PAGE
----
In earnest, all three of these guys are masters of their craft. Both their instrument, And as musicians. They are also masters of the New Orleans sound. Cleary, 52, the keyboard player is originally from England but has deeply studied music of New Orleans for more than 20 years. Singleton, 59, is a New Orleans native and one of the highest demand bass players from the area. Vidacovich, 65, has been a mainstay and master of the rhythm of New Orleans for over 40 years.

If you’re not a musician don’t worry. I hope you will enjoy the video. There are two very musical songs, and both are extremely difficult to play. It takes mastery over the instrument, Mastery over the body, understanding and mastery over playing together in a song. These guys are to this music what Philip Lowe, and Frank Klaus are to furniture making.

Vidacovich sits down behind a drum kit, and has no idea what he’ll be asked to play. This is not his drum kit. He has to completely adjust to drums and cymbals that do not belong to him, and in a very limited way, he can’t adjust them to his liking very much either. This is a lot like jumping into a car you’ve never driven before and being asked to drive off at 100 mph. It’s time to start, and so Cleary speaks into the microphone; “shuffle” and accounts it off. It’s a fast shuffle. Any drummer will tell you, a shuffle isn’t the easiest thing to play. The second song, is something Cleary tells Vidacovich from across the stage will be “sloppy funk” but Vidacovich is a master, and his eyes and ears tell him what to do. Singleton is a master of the upright bass as well, and Cleary quite simply is amazing on a piano. An added plus is that the video was filmed where we can see the drummer play. It’s not a featured view we always get to see.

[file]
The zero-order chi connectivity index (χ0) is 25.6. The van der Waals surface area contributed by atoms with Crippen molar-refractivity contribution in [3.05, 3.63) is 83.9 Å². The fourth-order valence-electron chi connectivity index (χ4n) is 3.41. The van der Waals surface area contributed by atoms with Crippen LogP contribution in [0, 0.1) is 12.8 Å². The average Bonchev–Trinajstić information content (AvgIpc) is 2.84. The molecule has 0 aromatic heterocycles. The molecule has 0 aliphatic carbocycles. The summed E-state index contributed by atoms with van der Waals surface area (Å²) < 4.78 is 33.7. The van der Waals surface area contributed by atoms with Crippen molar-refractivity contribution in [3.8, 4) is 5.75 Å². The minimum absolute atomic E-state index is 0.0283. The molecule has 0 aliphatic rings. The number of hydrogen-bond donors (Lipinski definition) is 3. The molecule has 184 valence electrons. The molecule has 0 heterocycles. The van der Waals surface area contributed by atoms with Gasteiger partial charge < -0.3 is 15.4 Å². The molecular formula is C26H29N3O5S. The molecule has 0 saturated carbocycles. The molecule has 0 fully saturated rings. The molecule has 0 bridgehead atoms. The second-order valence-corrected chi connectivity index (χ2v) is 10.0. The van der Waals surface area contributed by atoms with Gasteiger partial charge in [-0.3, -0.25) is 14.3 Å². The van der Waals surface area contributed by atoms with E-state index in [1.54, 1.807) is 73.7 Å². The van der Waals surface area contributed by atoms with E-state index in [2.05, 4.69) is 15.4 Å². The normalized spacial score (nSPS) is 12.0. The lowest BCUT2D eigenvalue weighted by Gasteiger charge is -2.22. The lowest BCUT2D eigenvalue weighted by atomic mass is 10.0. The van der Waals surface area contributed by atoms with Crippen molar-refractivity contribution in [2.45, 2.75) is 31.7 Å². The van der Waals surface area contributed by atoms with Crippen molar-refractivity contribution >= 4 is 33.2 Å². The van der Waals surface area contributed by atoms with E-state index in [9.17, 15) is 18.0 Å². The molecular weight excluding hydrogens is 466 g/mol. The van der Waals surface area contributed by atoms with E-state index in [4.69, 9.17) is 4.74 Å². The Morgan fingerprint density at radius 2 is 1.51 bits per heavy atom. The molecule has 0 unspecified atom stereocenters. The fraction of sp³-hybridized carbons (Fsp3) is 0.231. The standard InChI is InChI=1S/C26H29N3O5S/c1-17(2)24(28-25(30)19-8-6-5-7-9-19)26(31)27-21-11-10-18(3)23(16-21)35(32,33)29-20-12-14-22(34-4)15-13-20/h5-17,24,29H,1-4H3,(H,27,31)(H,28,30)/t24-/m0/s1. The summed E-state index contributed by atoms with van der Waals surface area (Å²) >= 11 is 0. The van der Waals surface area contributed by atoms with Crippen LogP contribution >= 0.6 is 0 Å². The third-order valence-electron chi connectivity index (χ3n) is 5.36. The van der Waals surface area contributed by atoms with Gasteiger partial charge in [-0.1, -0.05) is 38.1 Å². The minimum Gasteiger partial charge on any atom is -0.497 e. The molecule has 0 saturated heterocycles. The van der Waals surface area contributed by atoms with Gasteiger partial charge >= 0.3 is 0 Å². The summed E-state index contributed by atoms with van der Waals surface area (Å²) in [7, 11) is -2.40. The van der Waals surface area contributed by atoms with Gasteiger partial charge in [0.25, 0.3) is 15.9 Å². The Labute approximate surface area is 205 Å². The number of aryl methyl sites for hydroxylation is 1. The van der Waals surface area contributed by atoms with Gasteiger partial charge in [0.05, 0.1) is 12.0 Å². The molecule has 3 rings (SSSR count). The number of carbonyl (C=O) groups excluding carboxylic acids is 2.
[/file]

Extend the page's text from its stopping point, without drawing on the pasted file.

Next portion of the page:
Please enjoy the video, and will talk a bit more about mastery afterwards.

At the end of those two songs Johnny gets up and leaves the stage returning the drum kit to the original drummer to the drummer who was hired for the show.

I can tell you, that Singleton does not ordinarily perform with Cleary. At least not routinely. Singleton and Vidacovich are very experienced at performing with each other, And have been together in bands for years. The important thing here is that we all understand that they have mastery over their instrument mastery over their own body’s ability to control the instrument they play, they have mastery over the musical style that they’re performing, and that they can take what is in front of them, What ever that may be to a very high-level from right where they are.